3) DAG (along with Ca2+--see below) activates PKC in the membrane, which can directly phosphorylate the glycogen synthase, inactivating it

4) IP3 binds to IP3 receptors in the ER membrane, stimulating the release of large amounts of Ca2+ in the cytoplasm

Ca2+ has two roles once released:
1) helps DAG activate PKC

2) binds to calmodulin, which in turn does two things:
A) can bind to phosphorylase kinase and activate it. The activated phosphorylase kinase can then phosphorylate either glycogen synthase (and deactivate it further) or glycogen phosphorylase (thus activating it)

B) can bind to calmodulin-dependent protein kinase which can then phosphorylate glycogen synthase, deactivating it


regulation of glycogen metabolism in skeletal muscle is solely dependent on what?

the availability of ATP (only degraded when ATP demand is high, and vice-versa)


What activates muscle glycogen phosphorylase?

AMP binding (high AMP means low ATP)


Describe GSD Type 1 (Von Gierke's Disease)

glc-6-phosphatase deficiency

increased glycogen in liver and kidneys
causes severe fasting hypoglycemia
primary organ affected: liver
glycogen still has a normal structure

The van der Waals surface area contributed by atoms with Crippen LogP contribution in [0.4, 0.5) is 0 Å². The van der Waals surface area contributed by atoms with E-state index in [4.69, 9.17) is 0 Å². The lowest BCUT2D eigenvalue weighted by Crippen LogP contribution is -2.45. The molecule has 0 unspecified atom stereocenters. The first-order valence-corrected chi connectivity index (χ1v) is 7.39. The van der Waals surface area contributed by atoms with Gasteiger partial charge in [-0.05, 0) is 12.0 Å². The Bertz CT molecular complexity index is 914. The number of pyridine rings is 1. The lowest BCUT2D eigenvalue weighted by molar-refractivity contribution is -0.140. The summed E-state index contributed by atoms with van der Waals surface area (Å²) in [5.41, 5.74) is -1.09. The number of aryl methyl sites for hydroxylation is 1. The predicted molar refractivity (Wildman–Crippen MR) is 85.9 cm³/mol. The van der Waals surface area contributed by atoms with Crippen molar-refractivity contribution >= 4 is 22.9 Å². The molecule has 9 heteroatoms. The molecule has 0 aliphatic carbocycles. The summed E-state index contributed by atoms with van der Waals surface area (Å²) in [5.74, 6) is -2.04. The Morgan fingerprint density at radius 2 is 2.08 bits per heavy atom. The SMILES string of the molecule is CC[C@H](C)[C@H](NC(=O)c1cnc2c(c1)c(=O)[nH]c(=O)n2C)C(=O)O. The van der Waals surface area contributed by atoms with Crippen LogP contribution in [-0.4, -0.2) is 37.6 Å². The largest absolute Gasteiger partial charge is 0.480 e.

Describe GSD Type 2 (Pompe's disease)

lysosomal a-1,4 glucosidase deficiency

causes accumulation of glycogen in lysosomes in heart, muscle, liver, etc.

causes cardiomegaly (usually before 1y/o)


Describe GSD Type 3 (Cori's disease)

debranching enzyme deficiency causing elevated glycogen levels in the liverand skeletal muscle

results in hypoglycemia


Describe GSD Type 4

branching enzyme deficiency leading to abnormally branched glycogen

effects seen mostly in liver and muscle


Describe GSD Type 5 (McArdle's disease)

muscle phosphorylase deficiency elading to reduced ability to degrade muscle glycogen

can't turn the muscle glycogen degrader on


Describe GSD Type 6 (Her's disease)

liver phosphorylase deficiency (thus can't turn glycogen phosphoylase to break down glycogen)

normal glycogen struture


Describe GSD Type 7

muscle PFK-1 deficiency

causes fatigue after exercise (only fatigue after exercise because muscle has mitochondria (FA oxidation) for normal circumstances but the lack of the ability to do glycolysis makes it difficult following exercise when ATP demands are higher


Describe GSD Type 9

affects liver phosphorylase kinase (causing the inability to turn on glycogen phosphorylase)

affects liver


Describe GSD Type 10

PKA (cAMP dependent) deficiency

affects liver. Why? signaling in the liver is primarily through the glucagon receptor (and the cAMP pathway). Muscle has nerve stimulation pathways (epinephrine, Ca2+ release, nerve stimulation, AMP stimulation) so it's not entirely dependent on PKA